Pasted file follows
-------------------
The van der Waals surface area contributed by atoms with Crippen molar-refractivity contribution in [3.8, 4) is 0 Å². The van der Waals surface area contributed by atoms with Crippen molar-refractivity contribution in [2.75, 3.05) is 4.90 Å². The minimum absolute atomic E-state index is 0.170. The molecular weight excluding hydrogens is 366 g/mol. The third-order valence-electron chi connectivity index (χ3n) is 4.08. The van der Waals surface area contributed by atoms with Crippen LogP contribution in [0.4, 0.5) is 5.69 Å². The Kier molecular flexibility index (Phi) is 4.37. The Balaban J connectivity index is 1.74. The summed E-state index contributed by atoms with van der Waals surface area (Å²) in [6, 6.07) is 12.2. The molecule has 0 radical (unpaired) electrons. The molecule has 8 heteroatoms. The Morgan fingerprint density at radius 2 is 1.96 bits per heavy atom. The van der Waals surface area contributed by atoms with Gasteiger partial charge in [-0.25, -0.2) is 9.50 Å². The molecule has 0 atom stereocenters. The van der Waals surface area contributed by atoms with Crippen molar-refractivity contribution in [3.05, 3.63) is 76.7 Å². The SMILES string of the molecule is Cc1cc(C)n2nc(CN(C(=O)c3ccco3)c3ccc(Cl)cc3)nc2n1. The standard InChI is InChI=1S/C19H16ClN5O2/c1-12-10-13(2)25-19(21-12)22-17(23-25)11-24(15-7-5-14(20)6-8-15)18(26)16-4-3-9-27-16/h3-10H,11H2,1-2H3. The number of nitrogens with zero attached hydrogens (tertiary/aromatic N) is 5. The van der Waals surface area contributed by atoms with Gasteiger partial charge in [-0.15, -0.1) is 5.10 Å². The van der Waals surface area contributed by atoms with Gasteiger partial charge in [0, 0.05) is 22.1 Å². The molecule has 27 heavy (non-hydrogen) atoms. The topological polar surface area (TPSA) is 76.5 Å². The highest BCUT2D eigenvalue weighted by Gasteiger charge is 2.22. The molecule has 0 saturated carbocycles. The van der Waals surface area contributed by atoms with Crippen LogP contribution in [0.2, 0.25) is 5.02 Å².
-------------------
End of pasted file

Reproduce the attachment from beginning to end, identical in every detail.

The van der Waals surface area contributed by atoms with Crippen molar-refractivity contribution in [3.8, 4) is 0 Å². The van der Waals surface area contributed by atoms with Crippen molar-refractivity contribution in [2.75, 3.05) is 4.90 Å². The minimum absolute atomic E-state index is 0.170. The molecular weight excluding hydrogens is 366 g/mol. The third-order valence-electron chi connectivity index (χ3n) is 4.08. The van der Waals surface area contributed by atoms with Crippen LogP contribution in [0.4, 0.5) is 5.69 Å². The Kier molecular flexibility index (Phi) is 4.37. The Balaban J connectivity index is 1.74. The summed E-state index contributed by atoms with van der Waals surface area (Å²) in [6, 6.07) is 12.2. The molecule has 0 radical (unpaired) electrons. The molecule has 8 heteroatoms. The Morgan fingerprint density at radius 2 is 1.96 bits per heavy atom. The van der Waals surface area contributed by atoms with Gasteiger partial charge in [-0.25, -0.2) is 9.50 Å². The molecule has 0 atom stereocenters. The van der Waals surface area contributed by atoms with Crippen molar-refractivity contribution in [3.05, 3.63) is 76.7 Å². The SMILES string of the molecule is Cc1cc(C)n2nc(CN(C(=O)c3ccco3)c3ccc(Cl)cc3)nc2n1. The standard InChI is InChI=1S/C19H16ClN5O2/c1-12-10-13(2)25-19(21-12)22-17(23-25)11-24(15-7-5-14(20)6-8-15)18(26)16-4-3-9-27-16/h3-10H,11H2,1-2H3. The number of nitrogens with zero attached hydrogens (tertiary/aromatic N) is 5. The van der Waals surface area contributed by atoms with Gasteiger partial charge in [-0.15, -0.1) is 5.10 Å². The van der Waals surface area contributed by atoms with Gasteiger partial charge in [0, 0.05) is 22.1 Å². The molecule has 27 heavy (non-hydrogen) atoms. The topological polar surface area (TPSA) is 76.5 Å². The highest BCUT2D eigenvalue weighted by Gasteiger charge is 2.22. The molecule has 0 saturated carbocycles. The van der Waals surface area contributed by atoms with Crippen LogP contribution in [0.2, 0.25) is 5.02 Å².